From Piecemeal to $2.7 Million in Savings
Most RTLS installations begin with asset tracking as the focus, and while PeaceHealth was tracking assets here and there (equipment like EKGs to support workflow automation in the ED or anesthesia carts in the OR), it wasn’t until a $500,000 grant was at stake that they began to utilize asset tracking to a greater extent.
PeaceHealth was eligible for the half-million dollar grant to provide headset devices to patients who had difficulty hearing. The headsets would allow staff to communicate with these patients more easily and provide safer, more satisfying care to a population whose needs were often overlooked. Getting the grant rested on PeaceHealth’s ability to track the devices and minimize loss.
The facility already had the Versus RTLS in place with an Enterprise software license. All PeaceHealth had to do was purchase asset tags for the headset devices. They won the grant easily—and haven’t lost any grants with similar requirements since.
Moving to Par-Level Asset Management
The next time PeaceHealth ramped up their asset tracking efforts, they did it in a spectacular way—by managing par levels in real-time. The results of this implementation far exceed any known asset tracking application in a clinical environment.
In fact, PeaceHealth saved $600,000 the moment the par-level asset management modification went live. Even more impressive is that they did this simply by managing par levels of only ONE asset type: IV pumps.
They calculate savings of $2.7 million over the next 10 years — on IV pumps alone — thanks to the Advantages Asset Management advanced par-level application.
Critical Success Criteria for Par-Level Management
Versus Asset Tags are affixed to IV pumps and other equipment. These tags accurately relay location information to workstations, Glance-and-Go™ virtual boards and mobile devices.
- Reduce IV pump fleet by 25%.
- Move to purchase model; eliminate need for IV pump rental.
- Make good on pump availability guarantee. ◦Nurses had to have complete confidence in their ability to find a clean IV pump where it was supposed to be whenever it was needed.
Here’s why they did it:
- They had more than 1,000 IV pumps to manage, and believed they could use Versus to bring this number closer to 700 IV pumps.
Management issues came to the forefront when pumps were under FDA recall.
- They were searching across 1.2 million sq. feet (three football fields wide, one football field long and six stories high).
Par-Level Management Investment
- Already had Versus’ Enterprise license
- Purchased tags for IV pumps from Versus
- Implemented par-level asset management
Result = $2.7 million in savings
- Significant costs related to renting and leasing IV pumps.
- Recognized that hoarding was occurring and pumps were not where they needed to be.
- Departmental pump “ownership” was a problem. Patients were sometimes taken off pumps so that the pump could be returned to the “owner’s” unit.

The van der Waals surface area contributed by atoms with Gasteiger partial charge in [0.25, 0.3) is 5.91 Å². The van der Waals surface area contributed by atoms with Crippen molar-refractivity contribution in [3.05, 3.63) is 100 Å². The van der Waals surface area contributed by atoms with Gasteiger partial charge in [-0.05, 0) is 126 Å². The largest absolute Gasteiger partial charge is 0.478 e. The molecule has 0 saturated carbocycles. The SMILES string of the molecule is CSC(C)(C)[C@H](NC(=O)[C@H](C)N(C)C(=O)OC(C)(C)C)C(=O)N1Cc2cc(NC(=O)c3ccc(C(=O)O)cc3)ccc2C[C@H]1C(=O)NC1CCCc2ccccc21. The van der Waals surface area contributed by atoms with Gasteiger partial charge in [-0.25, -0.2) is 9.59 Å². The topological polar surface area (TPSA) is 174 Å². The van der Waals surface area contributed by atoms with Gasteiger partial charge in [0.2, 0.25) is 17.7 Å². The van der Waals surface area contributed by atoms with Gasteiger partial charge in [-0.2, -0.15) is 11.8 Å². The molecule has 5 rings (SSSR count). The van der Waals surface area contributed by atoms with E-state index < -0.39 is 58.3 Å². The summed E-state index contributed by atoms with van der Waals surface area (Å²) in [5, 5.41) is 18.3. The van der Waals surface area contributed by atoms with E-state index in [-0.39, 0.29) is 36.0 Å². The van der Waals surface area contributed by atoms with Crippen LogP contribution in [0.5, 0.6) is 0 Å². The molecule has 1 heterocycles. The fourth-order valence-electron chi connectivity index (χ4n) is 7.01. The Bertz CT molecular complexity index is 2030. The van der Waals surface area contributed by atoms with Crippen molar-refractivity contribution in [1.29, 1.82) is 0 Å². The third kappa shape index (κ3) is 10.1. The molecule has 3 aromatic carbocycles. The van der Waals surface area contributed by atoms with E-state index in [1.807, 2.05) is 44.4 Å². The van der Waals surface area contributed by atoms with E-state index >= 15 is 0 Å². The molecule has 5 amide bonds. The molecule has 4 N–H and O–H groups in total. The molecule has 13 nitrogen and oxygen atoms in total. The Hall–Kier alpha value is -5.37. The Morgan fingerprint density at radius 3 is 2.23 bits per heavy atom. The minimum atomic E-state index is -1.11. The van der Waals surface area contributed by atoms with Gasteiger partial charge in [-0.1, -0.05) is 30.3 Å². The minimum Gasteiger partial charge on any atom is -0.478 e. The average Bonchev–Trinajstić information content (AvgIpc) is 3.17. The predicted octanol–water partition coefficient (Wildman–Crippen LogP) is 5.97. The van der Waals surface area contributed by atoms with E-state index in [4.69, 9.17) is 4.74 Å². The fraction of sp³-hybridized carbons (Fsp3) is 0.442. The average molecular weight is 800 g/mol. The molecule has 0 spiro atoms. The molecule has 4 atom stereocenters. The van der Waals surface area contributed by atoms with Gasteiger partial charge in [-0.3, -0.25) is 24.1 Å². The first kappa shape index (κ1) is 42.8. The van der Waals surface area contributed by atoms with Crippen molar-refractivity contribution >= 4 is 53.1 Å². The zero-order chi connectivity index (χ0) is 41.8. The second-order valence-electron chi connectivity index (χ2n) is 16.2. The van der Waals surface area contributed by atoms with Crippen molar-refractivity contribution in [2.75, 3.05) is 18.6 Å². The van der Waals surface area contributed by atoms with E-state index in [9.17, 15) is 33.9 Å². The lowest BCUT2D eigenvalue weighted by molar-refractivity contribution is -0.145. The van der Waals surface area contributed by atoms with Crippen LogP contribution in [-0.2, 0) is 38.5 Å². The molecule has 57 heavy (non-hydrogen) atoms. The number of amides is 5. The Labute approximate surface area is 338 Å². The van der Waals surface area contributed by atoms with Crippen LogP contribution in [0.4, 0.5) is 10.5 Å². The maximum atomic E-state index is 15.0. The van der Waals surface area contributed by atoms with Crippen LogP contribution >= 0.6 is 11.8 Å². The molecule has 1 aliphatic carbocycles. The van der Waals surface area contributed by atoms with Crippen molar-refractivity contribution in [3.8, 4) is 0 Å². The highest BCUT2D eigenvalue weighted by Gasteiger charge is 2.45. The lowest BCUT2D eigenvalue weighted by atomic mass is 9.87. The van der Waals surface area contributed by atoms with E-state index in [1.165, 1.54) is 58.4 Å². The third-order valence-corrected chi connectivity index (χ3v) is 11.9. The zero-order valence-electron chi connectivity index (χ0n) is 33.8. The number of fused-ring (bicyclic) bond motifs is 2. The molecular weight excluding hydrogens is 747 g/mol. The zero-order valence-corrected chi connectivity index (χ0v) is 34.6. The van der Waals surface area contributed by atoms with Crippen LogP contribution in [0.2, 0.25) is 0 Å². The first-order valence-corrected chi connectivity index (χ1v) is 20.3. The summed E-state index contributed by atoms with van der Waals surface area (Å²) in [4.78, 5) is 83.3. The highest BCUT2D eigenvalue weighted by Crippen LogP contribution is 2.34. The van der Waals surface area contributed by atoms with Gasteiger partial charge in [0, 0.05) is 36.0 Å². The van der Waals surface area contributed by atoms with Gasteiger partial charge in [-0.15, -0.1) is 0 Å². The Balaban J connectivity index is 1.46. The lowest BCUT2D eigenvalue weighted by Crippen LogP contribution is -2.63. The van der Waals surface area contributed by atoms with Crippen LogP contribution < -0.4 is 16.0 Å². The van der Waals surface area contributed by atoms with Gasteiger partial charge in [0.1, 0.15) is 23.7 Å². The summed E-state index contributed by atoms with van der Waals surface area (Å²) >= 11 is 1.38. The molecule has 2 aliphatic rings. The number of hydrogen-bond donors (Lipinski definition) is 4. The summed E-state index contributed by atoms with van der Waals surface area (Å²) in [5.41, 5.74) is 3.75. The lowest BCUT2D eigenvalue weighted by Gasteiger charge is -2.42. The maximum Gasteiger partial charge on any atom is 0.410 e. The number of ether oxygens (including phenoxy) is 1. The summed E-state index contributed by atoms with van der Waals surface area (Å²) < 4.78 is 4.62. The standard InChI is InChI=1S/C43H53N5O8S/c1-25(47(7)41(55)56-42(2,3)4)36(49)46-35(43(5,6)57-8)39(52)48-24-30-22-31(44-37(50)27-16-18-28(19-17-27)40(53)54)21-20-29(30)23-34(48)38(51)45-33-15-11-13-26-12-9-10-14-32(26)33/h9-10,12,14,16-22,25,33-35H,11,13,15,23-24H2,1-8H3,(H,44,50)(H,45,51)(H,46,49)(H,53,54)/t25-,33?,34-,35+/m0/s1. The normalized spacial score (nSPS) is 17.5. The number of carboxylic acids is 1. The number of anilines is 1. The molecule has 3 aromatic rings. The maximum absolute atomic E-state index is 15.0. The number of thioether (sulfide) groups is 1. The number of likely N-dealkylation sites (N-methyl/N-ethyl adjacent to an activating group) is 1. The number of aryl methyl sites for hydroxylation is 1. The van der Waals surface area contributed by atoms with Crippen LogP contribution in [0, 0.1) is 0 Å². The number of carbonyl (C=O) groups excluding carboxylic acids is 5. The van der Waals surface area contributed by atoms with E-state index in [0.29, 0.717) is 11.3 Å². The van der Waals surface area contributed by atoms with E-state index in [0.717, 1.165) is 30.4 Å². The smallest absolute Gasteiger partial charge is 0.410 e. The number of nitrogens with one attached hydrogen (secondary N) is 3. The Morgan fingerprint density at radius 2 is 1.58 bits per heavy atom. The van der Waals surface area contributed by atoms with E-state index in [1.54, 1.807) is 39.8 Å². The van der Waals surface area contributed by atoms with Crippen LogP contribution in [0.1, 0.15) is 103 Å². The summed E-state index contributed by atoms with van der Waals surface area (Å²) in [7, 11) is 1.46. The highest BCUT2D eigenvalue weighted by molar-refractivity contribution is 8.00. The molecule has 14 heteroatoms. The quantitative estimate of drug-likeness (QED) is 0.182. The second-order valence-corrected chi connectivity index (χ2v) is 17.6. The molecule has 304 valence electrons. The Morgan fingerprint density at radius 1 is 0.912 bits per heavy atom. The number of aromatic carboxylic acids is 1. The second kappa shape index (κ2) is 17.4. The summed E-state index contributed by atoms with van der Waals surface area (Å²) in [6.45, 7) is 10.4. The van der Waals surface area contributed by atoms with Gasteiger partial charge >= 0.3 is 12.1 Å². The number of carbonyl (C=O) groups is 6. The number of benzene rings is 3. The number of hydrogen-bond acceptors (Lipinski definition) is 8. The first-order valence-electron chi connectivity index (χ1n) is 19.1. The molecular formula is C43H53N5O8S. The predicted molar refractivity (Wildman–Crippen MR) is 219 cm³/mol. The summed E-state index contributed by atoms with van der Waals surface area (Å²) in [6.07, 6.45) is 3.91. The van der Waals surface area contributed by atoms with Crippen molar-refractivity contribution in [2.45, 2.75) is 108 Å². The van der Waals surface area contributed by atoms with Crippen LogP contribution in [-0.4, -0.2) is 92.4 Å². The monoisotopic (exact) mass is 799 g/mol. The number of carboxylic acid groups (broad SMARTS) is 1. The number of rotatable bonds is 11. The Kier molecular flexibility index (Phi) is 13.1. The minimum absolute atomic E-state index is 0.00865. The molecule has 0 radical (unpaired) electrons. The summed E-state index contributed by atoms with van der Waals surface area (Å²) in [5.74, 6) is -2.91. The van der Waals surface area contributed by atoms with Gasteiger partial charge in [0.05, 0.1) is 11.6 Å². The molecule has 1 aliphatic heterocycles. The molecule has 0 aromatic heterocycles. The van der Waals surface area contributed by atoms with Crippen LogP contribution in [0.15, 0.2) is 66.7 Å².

- IV pumps were considered part of “room set-up.” If they couldn’t be found, patient rooming delays occurred.
- Understood the relationship between pump availability, patient safety and satisfaction.
Here’s how they did it:
- Working with the Process Engineering group, the Center for Healthcare Improvement (CHI) and Distribution evaluated IV pump behavior throughout the hospital.
- Used simulation testing to analyze pump flow from where patients first and last used the IV pumps.
- Realized nurses in gateway areas (where patients come in) were always looking for IV pumps; meanwhile, the pumps would collect in discharge areas.
- Examined different storage models
- Contacted other hospitals to understand their distribution models: Pros and cons? Patient population vs. # of pumps?
- Centralized Distribution: Good model, but labor intensive.
- Decentralized Storage: Also a good model, but less control over inventory.
- Par-Level System: Hybrid of Centralized and Decentralized storage systems.
- Sought buy-in from every nursing unit ◦Nurses would play a critical role, so they had to be committed to the process.
- Convinced nursing staff with the promise that pumps would
always be available.
- Nurses were eager for a better process and maintained very
active involvement from planning to execution.
- Together, identified unit storage areas and set individual par levels for each area.
||10-Year Savings (anticipated)
||$100,000 - $250,000
Why it works:
- Versus provides the accuracy and reliability necessary to say definitively that a pump either is or is not in a very specific location.
- Knowing an IV pump’s general location is not sufficient.
- Administrators maintain control over par levels and can adjust them as needed, in real time.
- Versus provides par-level alerts in real time.
- PeaceHealth has separate alerts and actions for par levels, critical low warnings and high volume warnings.
- Alerts are sent through several mechanisms, including directly to staff mobile devices.
- PeaceHealth Internal Policy: Respond to critical low alerts within 30 minutes.
- Nurse participation. Nurses wipe down pumps and return them to clean storage.
- They quit hoarding because Distribution maintained its promise and pumps are always available.
- They experience less frustration, spend less time searching and can get equipment to their patients more quickly.
Sacred Heart Medical Center is one of the largest hospitals between Portland and San Francisco and a regional referral center serving as a Level II trauma center for an eight-county region. Key services for the nonprofit hospital include the Oregon Heart & Vascular Institute, Neurosciences Institute with a Gamma Knife Center, Gerontology Institute, a Neonatal Intensive Care Unit, and specialized surgical services. Sacred Heart Medical Center has two campuses: RiverBend in Springfield, Oregon, and University District, located in neighboring Eugene, Oregon.